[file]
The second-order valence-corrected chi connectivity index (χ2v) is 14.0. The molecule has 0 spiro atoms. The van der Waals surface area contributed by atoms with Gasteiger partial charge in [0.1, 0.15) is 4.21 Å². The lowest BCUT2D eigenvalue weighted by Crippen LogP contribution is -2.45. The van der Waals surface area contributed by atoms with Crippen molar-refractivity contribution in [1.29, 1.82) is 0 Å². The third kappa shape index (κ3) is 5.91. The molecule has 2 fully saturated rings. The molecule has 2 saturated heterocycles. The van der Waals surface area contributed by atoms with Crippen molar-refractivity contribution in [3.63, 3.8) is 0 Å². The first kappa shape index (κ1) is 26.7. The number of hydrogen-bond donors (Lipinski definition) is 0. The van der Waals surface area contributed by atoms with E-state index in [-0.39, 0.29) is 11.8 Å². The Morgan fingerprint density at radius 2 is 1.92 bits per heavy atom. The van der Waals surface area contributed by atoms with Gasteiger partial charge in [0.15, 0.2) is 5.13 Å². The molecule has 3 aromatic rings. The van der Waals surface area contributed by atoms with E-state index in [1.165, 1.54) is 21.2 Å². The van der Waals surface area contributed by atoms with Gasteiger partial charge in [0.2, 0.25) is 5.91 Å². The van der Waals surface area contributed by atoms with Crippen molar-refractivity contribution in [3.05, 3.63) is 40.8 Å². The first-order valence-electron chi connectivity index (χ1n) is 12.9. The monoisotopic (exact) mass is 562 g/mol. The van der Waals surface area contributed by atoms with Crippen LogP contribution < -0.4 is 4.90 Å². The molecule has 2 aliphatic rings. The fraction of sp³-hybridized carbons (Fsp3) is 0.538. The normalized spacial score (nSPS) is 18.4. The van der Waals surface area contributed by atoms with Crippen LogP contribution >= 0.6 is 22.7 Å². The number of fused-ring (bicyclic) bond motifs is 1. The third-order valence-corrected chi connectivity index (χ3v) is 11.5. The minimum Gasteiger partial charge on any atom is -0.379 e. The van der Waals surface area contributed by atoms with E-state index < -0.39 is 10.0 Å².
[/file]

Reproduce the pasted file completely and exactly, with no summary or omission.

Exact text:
The second-order valence-corrected chi connectivity index (χ2v) is 14.0. The molecule has 0 spiro atoms. The van der Waals surface area contributed by atoms with Gasteiger partial charge in [0.1, 0.15) is 4.21 Å². The lowest BCUT2D eigenvalue weighted by Crippen LogP contribution is -2.45. The van der Waals surface area contributed by atoms with Crippen molar-refractivity contribution in [1.29, 1.82) is 0 Å². The third kappa shape index (κ3) is 5.91. The molecule has 2 fully saturated rings. The molecule has 2 saturated heterocycles. The van der Waals surface area contributed by atoms with Crippen molar-refractivity contribution in [3.63, 3.8) is 0 Å². The first kappa shape index (κ1) is 26.7. The number of hydrogen-bond donors (Lipinski definition) is 0. The van der Waals surface area contributed by atoms with E-state index in [-0.39, 0.29) is 11.8 Å². The Morgan fingerprint density at radius 2 is 1.92 bits per heavy atom. The van der Waals surface area contributed by atoms with Gasteiger partial charge in [0.15, 0.2) is 5.13 Å². The molecule has 3 aromatic rings. The van der Waals surface area contributed by atoms with E-state index in [1.165, 1.54) is 21.2 Å². The van der Waals surface area contributed by atoms with Gasteiger partial charge in [0.2, 0.25) is 5.91 Å². The van der Waals surface area contributed by atoms with Crippen molar-refractivity contribution in [3.05, 3.63) is 40.8 Å². The first-order valence-electron chi connectivity index (χ1n) is 12.9. The monoisotopic (exact) mass is 562 g/mol. The van der Waals surface area contributed by atoms with Crippen LogP contribution < -0.4 is 4.90 Å². The molecule has 2 aliphatic rings. The fraction of sp³-hybridized carbons (Fsp3) is 0.538. The normalized spacial score (nSPS) is 18.4. The van der Waals surface area contributed by atoms with Crippen LogP contribution >= 0.6 is 22.7 Å². The number of fused-ring (bicyclic) bond motifs is 1. The third-order valence-corrected chi connectivity index (χ3v) is 11.5. The minimum Gasteiger partial charge on any atom is -0.379 e. The van der Waals surface area contributed by atoms with E-state index < -0.39 is 10.0 Å².